Though many schools perform their own vision screenings on students, these are not comprehensive exams. Roughly 75% of these screenings miss notable vision problems, and many children do not receive eye examinations outside of school.
To make matters worse, refractive errors like myopia worsen as your child’s vision develops, leaving them with poor eyesight as adults. To effectively control myopia and detect other conditions, yearly exams by a professional should be part of the back-to-school process.
At Harlem VistaSite Eye Care in the Harlem neighborhood of New York City, Brittni Rodriguez, OD, and Sarah Quan, OD, perform comprehensive annual or back-to-school eye exams to reveal any issues like myopia that could cause problems with your child’s performance in the new school year.
Why professional exams are necessary
Contrary to popular belief, clear vision and 20/20 vision do not guarantee perfect eyesight. A child can easily make out the letters on a visual acuity test, only to struggle with hand-eye coordination or eye tracking.
During school vision screenings, students are filtered through rather quickly, with each “exam” barely scratching the surface of potential vision issues This leaves many children to fall through the cracks, leading them to lag behind in their studies, struggle with games and sports, or even develop “behavioral problems.”
Signs of vision problems in children
More than 150 million Americans struggle with poor eyesight, and this is only counting those with refractive errors like myopia and astigmatism. In addition to refractive errors, other conditions like strabismus (crossed eyes) and amblyopia (lazy eye) begin developing in childhood, making it important for children to be diagnosed and treated before the eyes finish growing.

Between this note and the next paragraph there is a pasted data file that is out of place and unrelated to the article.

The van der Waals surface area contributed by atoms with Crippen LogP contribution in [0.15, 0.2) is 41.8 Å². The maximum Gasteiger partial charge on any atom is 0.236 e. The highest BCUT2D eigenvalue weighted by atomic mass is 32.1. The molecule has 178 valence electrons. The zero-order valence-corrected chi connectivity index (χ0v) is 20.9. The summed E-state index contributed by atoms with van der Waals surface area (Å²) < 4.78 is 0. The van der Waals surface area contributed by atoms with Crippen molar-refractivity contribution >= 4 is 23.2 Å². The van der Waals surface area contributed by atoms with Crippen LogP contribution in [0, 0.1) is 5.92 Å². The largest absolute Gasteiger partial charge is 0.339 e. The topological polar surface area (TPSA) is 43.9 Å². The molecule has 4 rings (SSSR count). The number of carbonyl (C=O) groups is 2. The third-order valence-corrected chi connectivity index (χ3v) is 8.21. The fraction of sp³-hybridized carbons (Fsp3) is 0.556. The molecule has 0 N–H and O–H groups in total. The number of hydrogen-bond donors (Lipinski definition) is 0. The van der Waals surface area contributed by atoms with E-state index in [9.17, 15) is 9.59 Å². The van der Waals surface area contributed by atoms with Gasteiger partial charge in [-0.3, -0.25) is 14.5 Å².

Early symptoms of vision problems are difficult to detect in children. Individually, these signs might be misattributed to bad behavior or other factors, but together, they paint a clear picture of a child struggling to see.
- Frequent eye-rubbing
- Tilting the head to one side
- Sitting too close to the television
- Complaints of headaches and fatigue after school
- Holding papers, books, or screens close to the face
- Avoidance of certain activities like sports or reading
- Difficulty remembering what they’ve read
- Excessive blinking or tearing up
- Short attention span
- Covering one eye
The earlier you get these problems diagnosed and treated, the better off your child will be. After receiving the proper eyeglasses, contacts, or surgery, they’ll be able to make the most of their education and engage with the world around them.
When to schedule a back-to-school eye exam
Don’t wait until the last minute to schedule your child’s back-to-school eye exam. If there is an issue, there needs to be a buffer period so that you can start treatment or get your child accustomed to wearing glasses or contacts before the new school year begins.
A complete eye exam should evaluate every kind of visual skill, including:
- Visual acuity, or the ability to see at near, middle, and far distances
- Visual perception, or the ability to understand what has been read or seen
- Hand-eye coordination, or the ability to use visual information to move the hands
- Eye focusing, or the ability to quickly and clearly switch focus at different distances
- Eye teaming, or the ability to move both eyes together
- Eye tracking, or the ability to keep the eyes on a moving target
Your doctor might also test your child’s recognition, comprehension, and retention skills. These allow your child to identify letters, understand words, and recall what they’ve read. Although learning disabilities like dyslexia and ADHD can also affect these skills, it’s important that you rule out vision problems first.
Getting ready to send your kids back to school? The team at Harlem VistaSite Eye Care is proud to offer comprehensive eye exams for people of all ages, including children. To schedule an appointment, call 646-453-6506 or book online today.